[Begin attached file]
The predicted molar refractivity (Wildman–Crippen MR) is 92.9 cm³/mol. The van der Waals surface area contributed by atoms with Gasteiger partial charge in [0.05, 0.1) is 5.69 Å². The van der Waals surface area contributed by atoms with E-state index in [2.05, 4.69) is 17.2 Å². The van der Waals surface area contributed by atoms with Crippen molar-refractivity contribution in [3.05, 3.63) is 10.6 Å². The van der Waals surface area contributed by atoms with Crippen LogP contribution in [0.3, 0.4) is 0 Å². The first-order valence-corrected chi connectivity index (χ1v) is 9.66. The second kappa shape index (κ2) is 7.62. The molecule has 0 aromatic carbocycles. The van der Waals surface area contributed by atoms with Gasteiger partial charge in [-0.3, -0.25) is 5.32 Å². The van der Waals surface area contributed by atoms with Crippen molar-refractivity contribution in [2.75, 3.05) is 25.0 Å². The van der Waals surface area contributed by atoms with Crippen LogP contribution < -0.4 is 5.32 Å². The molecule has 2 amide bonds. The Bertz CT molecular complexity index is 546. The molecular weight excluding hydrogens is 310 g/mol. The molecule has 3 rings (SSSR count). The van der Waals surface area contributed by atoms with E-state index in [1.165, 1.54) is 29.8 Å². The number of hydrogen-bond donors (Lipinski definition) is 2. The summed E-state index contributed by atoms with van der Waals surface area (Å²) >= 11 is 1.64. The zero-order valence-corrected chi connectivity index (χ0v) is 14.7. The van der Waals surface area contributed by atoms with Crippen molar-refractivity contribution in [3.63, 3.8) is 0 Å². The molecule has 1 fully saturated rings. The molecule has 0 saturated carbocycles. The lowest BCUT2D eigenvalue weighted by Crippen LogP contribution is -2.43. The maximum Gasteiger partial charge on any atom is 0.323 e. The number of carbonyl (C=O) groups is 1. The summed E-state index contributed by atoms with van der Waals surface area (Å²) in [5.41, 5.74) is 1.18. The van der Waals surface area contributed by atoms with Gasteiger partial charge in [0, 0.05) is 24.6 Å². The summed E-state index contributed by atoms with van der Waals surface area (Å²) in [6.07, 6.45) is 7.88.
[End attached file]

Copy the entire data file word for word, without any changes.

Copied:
The predicted molar refractivity (Wildman–Crippen MR) is 92.9 cm³/mol. The van der Waals surface area contributed by atoms with Gasteiger partial charge in [0.05, 0.1) is 5.69 Å². The van der Waals surface area contributed by atoms with E-state index in [2.05, 4.69) is 17.2 Å². The van der Waals surface area contributed by atoms with Crippen molar-refractivity contribution in [3.05, 3.63) is 10.6 Å². The van der Waals surface area contributed by atoms with Crippen LogP contribution in [0.3, 0.4) is 0 Å². The first-order valence-corrected chi connectivity index (χ1v) is 9.66. The second kappa shape index (κ2) is 7.62. The molecule has 0 aromatic carbocycles. The van der Waals surface area contributed by atoms with Gasteiger partial charge in [-0.3, -0.25) is 5.32 Å². The van der Waals surface area contributed by atoms with Crippen molar-refractivity contribution in [2.75, 3.05) is 25.0 Å². The van der Waals surface area contributed by atoms with Crippen LogP contribution < -0.4 is 5.32 Å². The molecule has 2 amide bonds. The Bertz CT molecular complexity index is 546. The molecular weight excluding hydrogens is 310 g/mol. The molecule has 3 rings (SSSR count). The van der Waals surface area contributed by atoms with E-state index in [1.165, 1.54) is 29.8 Å². The number of hydrogen-bond donors (Lipinski definition) is 2. The summed E-state index contributed by atoms with van der Waals surface area (Å²) >= 11 is 1.64. The zero-order valence-corrected chi connectivity index (χ0v) is 14.7. The van der Waals surface area contributed by atoms with Crippen molar-refractivity contribution in [3.63, 3.8) is 0 Å². The molecule has 1 fully saturated rings. The molecule has 0 saturated carbocycles. The lowest BCUT2D eigenvalue weighted by Crippen LogP contribution is -2.43. The maximum Gasteiger partial charge on any atom is 0.323 e. The number of carbonyl (C=O) groups is 1. The summed E-state index contributed by atoms with van der Waals surface area (Å²) in [5.41, 5.74) is 1.18. The van der Waals surface area contributed by atoms with Gasteiger partial charge in [0, 0.05) is 24.6 Å². The summed E-state index contributed by atoms with van der Waals surface area (Å²) in [6.07, 6.45) is 7.88.